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680 Sycamore Drive, Warminster, PA 18974 / 79 US Highway 202, #301, Ringoes, NJ 08551




April 23, 2020| Lester Yat

Condominiums and homeowner associations offer a great way of life for millions of people across the nation and around the world. Shared ownership of common areas — from clubhouses to swimming pools and fitness centers — provides residents with amenities that most single-family homeowners don’t enjoy. For many homeowners, these community associations also bring a welcome sense of freedom from maintenance chores.

But at any property, someone has to keep things running smoothly. Budgets need to be followed. Lawns need to be mowed. Roofs need to be replaced. Parking lots need to be plowed. Fortunately, residents of condos and homeowner associations have teams of professionals to provide those services, and more. And even more fortunately, there’s an organization that offers education to those professionals, along with certifications that can reassure owners that they’re hiring qualified folks to care for the valuable asset they call “home.”

The Virginia-based Community Associations Institute — CAI — is an international membership organization “dedicated to building better communities.” To that end, CAI provides information, education and resources to the homeowner volunteers who govern communities and the professionals who support them.

The organization’s signature educational suite is known as the Professional Management Development Program, or PMDP. Advancing through its course ladder, community association managers can earn well-recognized professional credentials, including CMCA – Certified Manager of Community AssociationsAMS – Association Management SpecialistPCAM – Professional Community Association Manager; and LSM – Large-Scale Manager.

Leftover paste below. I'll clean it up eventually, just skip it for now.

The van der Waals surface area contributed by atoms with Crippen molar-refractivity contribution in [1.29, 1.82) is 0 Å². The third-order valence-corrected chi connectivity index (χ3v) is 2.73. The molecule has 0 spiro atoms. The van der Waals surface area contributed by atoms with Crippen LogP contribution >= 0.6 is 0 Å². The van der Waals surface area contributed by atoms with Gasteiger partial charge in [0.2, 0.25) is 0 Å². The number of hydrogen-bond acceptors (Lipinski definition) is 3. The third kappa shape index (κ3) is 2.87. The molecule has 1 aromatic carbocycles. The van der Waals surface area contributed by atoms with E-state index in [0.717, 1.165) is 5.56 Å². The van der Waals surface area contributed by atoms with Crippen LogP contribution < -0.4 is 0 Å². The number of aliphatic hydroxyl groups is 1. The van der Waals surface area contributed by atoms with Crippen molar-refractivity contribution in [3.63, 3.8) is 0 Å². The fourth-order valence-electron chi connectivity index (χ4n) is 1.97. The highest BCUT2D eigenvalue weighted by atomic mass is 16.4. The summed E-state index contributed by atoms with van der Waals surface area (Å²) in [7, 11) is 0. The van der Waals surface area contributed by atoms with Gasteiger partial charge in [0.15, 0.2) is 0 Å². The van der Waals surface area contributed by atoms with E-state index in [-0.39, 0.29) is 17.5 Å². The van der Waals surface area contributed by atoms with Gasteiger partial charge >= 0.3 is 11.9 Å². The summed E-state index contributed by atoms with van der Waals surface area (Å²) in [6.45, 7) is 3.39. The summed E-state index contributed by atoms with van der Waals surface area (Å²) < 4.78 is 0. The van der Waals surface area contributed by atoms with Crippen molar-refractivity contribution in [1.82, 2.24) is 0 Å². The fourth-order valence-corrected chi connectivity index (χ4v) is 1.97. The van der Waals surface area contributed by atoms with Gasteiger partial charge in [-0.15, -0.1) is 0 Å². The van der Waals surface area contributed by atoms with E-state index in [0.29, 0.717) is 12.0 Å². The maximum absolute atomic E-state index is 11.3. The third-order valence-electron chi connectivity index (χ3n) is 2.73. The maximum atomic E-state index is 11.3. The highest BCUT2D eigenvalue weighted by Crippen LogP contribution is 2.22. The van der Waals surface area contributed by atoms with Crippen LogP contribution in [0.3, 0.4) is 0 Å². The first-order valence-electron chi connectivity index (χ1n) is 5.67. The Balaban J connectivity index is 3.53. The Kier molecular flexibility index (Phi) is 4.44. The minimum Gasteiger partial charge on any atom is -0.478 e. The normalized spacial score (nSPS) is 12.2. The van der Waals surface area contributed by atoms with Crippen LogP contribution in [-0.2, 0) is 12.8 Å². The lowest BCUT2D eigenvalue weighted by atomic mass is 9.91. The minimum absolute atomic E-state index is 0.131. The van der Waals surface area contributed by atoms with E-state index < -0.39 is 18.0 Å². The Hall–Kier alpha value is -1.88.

Other professionals in the community association field haven’t been forgotten in the CAI education and credential arena. Insurance professionals can earn the CIRMS – Community Insurance and Risk Management Specialist designation. There’s also an RS credential for Reserve Specialists, the professionals who assist communities with reserve planning. And a fraction of attorneys practicing association law have been granted membership in the elite College of Community Association Lawyers, carrying the CCAL designation.

Lending a competitive edge to providers of community association business products and services, CAI also confers its CAI Educated Business Partner distinction, carrying special recognition among thousands of companies and professionals who support common-interest communities—accountants, attorneys, bankers, insurance professionals, landscapers, painters, reserve specialists, software providers and many others.

What does this alphabet soup of credentials mean for owners in condo associations and HOAs? Hiring a professional — whether a manager, accountant, or landscaper — can be a daunting task for volunteers who serve on their community’s board. Seeing credentials from an organization like CAI can bolster the board’s confidence that the professionals being considered have learned their craft and earned the recognition of their peers.

And don’t you want to put your most valuable assets in the hands of the most qualified professionals?

For more information about CAI and the professional credentials it confers, visit